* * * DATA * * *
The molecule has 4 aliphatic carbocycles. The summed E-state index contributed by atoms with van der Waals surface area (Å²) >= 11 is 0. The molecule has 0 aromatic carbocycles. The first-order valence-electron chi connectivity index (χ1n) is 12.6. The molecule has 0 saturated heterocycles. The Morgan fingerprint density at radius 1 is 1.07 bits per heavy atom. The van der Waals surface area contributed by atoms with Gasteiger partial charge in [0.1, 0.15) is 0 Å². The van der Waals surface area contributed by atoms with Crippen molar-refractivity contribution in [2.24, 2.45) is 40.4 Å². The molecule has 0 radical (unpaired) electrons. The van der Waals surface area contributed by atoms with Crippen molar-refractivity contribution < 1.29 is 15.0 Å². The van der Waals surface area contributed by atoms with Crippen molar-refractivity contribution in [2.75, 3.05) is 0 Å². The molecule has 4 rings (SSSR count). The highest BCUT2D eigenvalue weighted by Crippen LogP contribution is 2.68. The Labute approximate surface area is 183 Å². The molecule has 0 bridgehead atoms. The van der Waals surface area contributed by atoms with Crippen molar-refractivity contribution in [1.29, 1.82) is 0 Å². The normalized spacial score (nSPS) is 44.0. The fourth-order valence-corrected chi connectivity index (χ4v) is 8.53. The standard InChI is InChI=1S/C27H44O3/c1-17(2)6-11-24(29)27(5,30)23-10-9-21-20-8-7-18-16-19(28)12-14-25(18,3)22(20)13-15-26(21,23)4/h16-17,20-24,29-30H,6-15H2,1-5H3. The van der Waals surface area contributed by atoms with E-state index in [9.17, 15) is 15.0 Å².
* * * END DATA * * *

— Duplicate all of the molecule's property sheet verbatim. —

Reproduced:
The molecule has 4 aliphatic carbocycles. The summed E-state index contributed by atoms with van der Waals surface area (Å²) >= 11 is 0. The molecule has 0 aromatic carbocycles. The first-order valence-electron chi connectivity index (χ1n) is 12.6. The molecule has 0 saturated heterocycles. The Morgan fingerprint density at radius 1 is 1.07 bits per heavy atom. The van der Waals surface area contributed by atoms with Gasteiger partial charge in [0.1, 0.15) is 0 Å². The van der Waals surface area contributed by atoms with Crippen molar-refractivity contribution in [2.24, 2.45) is 40.4 Å². The molecule has 0 radical (unpaired) electrons. The van der Waals surface area contributed by atoms with Crippen molar-refractivity contribution < 1.29 is 15.0 Å². The van der Waals surface area contributed by atoms with Crippen molar-refractivity contribution in [2.75, 3.05) is 0 Å². The molecule has 4 rings (SSSR count). The highest BCUT2D eigenvalue weighted by Crippen LogP contribution is 2.68. The Labute approximate surface area is 183 Å². The molecule has 0 bridgehead atoms. The van der Waals surface area contributed by atoms with Crippen molar-refractivity contribution in [1.29, 1.82) is 0 Å². The normalized spacial score (nSPS) is 44.0. The fourth-order valence-corrected chi connectivity index (χ4v) is 8.53. The standard InChI is InChI=1S/C27H44O3/c1-17(2)6-11-24(29)27(5,30)23-10-9-21-20-8-7-18-16-19(28)12-14-25(18,3)22(20)13-15-26(21,23)4/h16-17,20-24,29-30H,6-15H2,1-5H3. The van der Waals surface area contributed by atoms with E-state index in [9.17, 15) is 15.0 Å².